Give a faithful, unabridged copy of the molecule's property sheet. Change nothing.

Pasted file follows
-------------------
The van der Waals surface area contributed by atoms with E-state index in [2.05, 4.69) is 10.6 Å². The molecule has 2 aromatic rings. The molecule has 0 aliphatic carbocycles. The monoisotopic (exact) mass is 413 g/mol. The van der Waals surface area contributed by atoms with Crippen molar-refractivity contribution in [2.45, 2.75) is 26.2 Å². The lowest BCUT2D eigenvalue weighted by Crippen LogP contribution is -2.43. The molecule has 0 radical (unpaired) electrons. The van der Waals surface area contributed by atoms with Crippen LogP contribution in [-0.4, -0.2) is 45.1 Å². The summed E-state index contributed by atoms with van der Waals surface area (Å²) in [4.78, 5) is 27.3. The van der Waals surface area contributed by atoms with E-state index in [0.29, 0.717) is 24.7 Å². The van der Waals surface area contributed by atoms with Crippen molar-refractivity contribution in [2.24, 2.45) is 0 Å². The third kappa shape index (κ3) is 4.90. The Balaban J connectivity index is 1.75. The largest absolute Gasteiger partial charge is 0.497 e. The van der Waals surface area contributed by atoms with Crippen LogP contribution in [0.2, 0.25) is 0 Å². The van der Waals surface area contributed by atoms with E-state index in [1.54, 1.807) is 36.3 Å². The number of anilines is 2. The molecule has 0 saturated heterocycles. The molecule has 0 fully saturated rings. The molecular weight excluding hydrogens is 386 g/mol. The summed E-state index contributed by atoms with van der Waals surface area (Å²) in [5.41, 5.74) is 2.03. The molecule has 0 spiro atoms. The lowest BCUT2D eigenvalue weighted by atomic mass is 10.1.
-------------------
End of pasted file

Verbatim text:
The van der Waals surface area contributed by atoms with E-state index in [2.05, 4.69) is 10.6 Å². The molecule has 2 aromatic rings. The molecule has 0 aliphatic carbocycles. The monoisotopic (exact) mass is 413 g/mol. The van der Waals surface area contributed by atoms with Crippen molar-refractivity contribution in [2.45, 2.75) is 26.2 Å². The lowest BCUT2D eigenvalue weighted by Crippen LogP contribution is -2.43. The molecule has 0 radical (unpaired) electrons. The van der Waals surface area contributed by atoms with Crippen LogP contribution in [-0.4, -0.2) is 45.1 Å². The summed E-state index contributed by atoms with van der Waals surface area (Å²) in [4.78, 5) is 27.3. The van der Waals surface area contributed by atoms with E-state index in [0.29, 0.717) is 24.7 Å². The van der Waals surface area contributed by atoms with Crippen molar-refractivity contribution in [2.24, 2.45) is 0 Å². The third kappa shape index (κ3) is 4.90. The Balaban J connectivity index is 1.75. The largest absolute Gasteiger partial charge is 0.497 e. The van der Waals surface area contributed by atoms with Crippen LogP contribution in [0.2, 0.25) is 0 Å². The van der Waals surface area contributed by atoms with E-state index in [1.54, 1.807) is 36.3 Å². The number of anilines is 2. The molecule has 0 saturated heterocycles. The molecule has 0 fully saturated rings. The molecular weight excluding hydrogens is 386 g/mol. The summed E-state index contributed by atoms with van der Waals surface area (Å²) in [5.41, 5.74) is 2.03. The molecule has 0 spiro atoms. The lowest BCUT2D eigenvalue weighted by atomic mass is 10.1.